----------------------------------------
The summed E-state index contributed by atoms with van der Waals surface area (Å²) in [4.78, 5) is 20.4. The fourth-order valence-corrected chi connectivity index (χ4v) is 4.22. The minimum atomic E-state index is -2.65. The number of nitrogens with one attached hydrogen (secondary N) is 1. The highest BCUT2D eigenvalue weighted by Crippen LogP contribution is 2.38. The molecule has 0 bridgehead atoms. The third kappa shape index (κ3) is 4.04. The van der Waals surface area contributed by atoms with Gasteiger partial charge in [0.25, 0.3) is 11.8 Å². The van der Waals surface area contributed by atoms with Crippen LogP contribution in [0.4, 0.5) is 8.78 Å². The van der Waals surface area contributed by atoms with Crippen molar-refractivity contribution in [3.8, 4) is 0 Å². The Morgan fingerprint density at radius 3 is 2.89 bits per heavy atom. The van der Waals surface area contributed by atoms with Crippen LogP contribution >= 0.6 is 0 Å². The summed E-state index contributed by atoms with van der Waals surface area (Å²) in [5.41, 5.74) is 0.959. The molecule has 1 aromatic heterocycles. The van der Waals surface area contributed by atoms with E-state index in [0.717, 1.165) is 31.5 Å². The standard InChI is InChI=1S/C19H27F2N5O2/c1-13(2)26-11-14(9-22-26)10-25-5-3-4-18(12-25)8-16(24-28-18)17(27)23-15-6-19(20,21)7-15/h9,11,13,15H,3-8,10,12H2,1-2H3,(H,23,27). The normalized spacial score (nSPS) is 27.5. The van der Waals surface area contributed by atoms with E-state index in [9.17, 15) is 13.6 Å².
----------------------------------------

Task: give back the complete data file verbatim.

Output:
The summed E-state index contributed by atoms with van der Waals surface area (Å²) in [4.78, 5) is 20.4. The fourth-order valence-corrected chi connectivity index (χ4v) is 4.22. The minimum atomic E-state index is -2.65. The number of nitrogens with one attached hydrogen (secondary N) is 1. The highest BCUT2D eigenvalue weighted by Crippen LogP contribution is 2.38. The molecule has 0 bridgehead atoms. The third kappa shape index (κ3) is 4.04. The van der Waals surface area contributed by atoms with Gasteiger partial charge in [0.25, 0.3) is 11.8 Å². The van der Waals surface area contributed by atoms with Crippen LogP contribution in [0.4, 0.5) is 8.78 Å². The van der Waals surface area contributed by atoms with Crippen molar-refractivity contribution in [3.8, 4) is 0 Å². The Morgan fingerprint density at radius 3 is 2.89 bits per heavy atom. The van der Waals surface area contributed by atoms with Crippen LogP contribution >= 0.6 is 0 Å². The summed E-state index contributed by atoms with van der Waals surface area (Å²) in [5.41, 5.74) is 0.959. The molecule has 1 aromatic heterocycles. The van der Waals surface area contributed by atoms with E-state index in [0.717, 1.165) is 31.5 Å². The standard InChI is InChI=1S/C19H27F2N5O2/c1-13(2)26-11-14(9-22-26)10-25-5-3-4-18(12-25)8-16(24-28-18)17(27)23-15-6-19(20,21)7-15/h9,11,13,15H,3-8,10,12H2,1-2H3,(H,23,27). The normalized spacial score (nSPS) is 27.5. The van der Waals surface area contributed by atoms with E-state index in [9.17, 15) is 13.6 Å².